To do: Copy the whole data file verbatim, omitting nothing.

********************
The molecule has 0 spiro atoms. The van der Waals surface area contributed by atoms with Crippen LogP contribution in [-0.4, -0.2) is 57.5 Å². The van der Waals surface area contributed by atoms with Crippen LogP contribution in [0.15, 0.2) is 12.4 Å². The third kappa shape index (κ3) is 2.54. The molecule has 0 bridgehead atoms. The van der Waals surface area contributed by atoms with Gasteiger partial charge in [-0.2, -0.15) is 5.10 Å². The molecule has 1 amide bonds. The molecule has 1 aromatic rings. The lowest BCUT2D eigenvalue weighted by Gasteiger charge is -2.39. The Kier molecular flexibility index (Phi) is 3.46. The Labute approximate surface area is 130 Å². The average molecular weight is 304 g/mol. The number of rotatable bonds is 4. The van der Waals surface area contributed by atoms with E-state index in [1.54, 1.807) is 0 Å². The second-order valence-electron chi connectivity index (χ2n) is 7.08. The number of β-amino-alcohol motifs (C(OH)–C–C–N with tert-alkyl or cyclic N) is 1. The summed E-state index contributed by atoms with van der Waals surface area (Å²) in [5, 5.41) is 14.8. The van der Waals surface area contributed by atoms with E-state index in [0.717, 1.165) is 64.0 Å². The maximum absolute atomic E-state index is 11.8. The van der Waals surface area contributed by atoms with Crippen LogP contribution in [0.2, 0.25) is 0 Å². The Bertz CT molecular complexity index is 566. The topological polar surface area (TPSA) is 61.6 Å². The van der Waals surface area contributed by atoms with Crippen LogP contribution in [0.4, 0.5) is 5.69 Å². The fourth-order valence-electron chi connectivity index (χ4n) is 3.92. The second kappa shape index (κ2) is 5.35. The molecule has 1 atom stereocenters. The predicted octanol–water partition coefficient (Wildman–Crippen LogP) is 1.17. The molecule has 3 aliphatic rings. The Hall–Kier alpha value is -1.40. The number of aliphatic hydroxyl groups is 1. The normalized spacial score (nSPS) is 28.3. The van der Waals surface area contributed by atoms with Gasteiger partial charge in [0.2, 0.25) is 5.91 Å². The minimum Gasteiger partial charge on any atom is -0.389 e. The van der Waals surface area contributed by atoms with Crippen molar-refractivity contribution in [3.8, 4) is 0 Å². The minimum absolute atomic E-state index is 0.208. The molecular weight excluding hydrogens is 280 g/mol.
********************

The molecule has 0 spiro atoms. The van der Waals surface area contributed by atoms with Crippen LogP contribution in [-0.4, -0.2) is 57.5 Å². The van der Waals surface area contributed by atoms with Crippen LogP contribution in [0.15, 0.2) is 12.4 Å². The third kappa shape index (κ3) is 2.54. The molecule has 0 bridgehead atoms. The van der Waals surface area contributed by atoms with Gasteiger partial charge in [-0.2, -0.15) is 5.10 Å². The molecule has 1 amide bonds. The molecule has 1 aromatic rings. The lowest BCUT2D eigenvalue weighted by Gasteiger charge is -2.39. The Kier molecular flexibility index (Phi) is 3.46. The Labute approximate surface area is 130 Å². The average molecular weight is 304 g/mol. The number of rotatable bonds is 4. The van der Waals surface area contributed by atoms with E-state index in [1.54, 1.807) is 0 Å². The second-order valence-electron chi connectivity index (χ2n) is 7.08. The number of β-amino-alcohol motifs (C(OH)–C–C–N with tert-alkyl or cyclic N) is 1. The summed E-state index contributed by atoms with van der Waals surface area (Å²) in [5, 5.41) is 14.8. The van der Waals surface area contributed by atoms with E-state index in [0.717, 1.165) is 64.0 Å². The maximum absolute atomic E-state index is 11.8. The van der Waals surface area contributed by atoms with Crippen LogP contribution in [0.2, 0.25) is 0 Å². The Bertz CT molecular complexity index is 566. The topological polar surface area (TPSA) is 61.6 Å². The van der Waals surface area contributed by atoms with Crippen LogP contribution in [0.4, 0.5) is 5.69 Å². The fourth-order valence-electron chi connectivity index (χ4n) is 3.92. The second kappa shape index (κ2) is 5.35. The molecule has 1 atom stereocenters. The predicted octanol–water partition coefficient (Wildman–Crippen LogP) is 1.17. The molecule has 3 aliphatic rings. The Hall–Kier alpha value is -1.40. The number of aliphatic hydroxyl groups is 1. The normalized spacial score (nSPS) is 28.3. The van der Waals surface area contributed by atoms with Gasteiger partial charge in [0.2, 0.25) is 5.91 Å². The minimum Gasteiger partial charge on any atom is -0.389 e. The van der Waals surface area contributed by atoms with Crippen molar-refractivity contribution in [3.8, 4) is 0 Å². The minimum absolute atomic E-state index is 0.208. The molecular weight excluding hydrogens is 280 g/mol.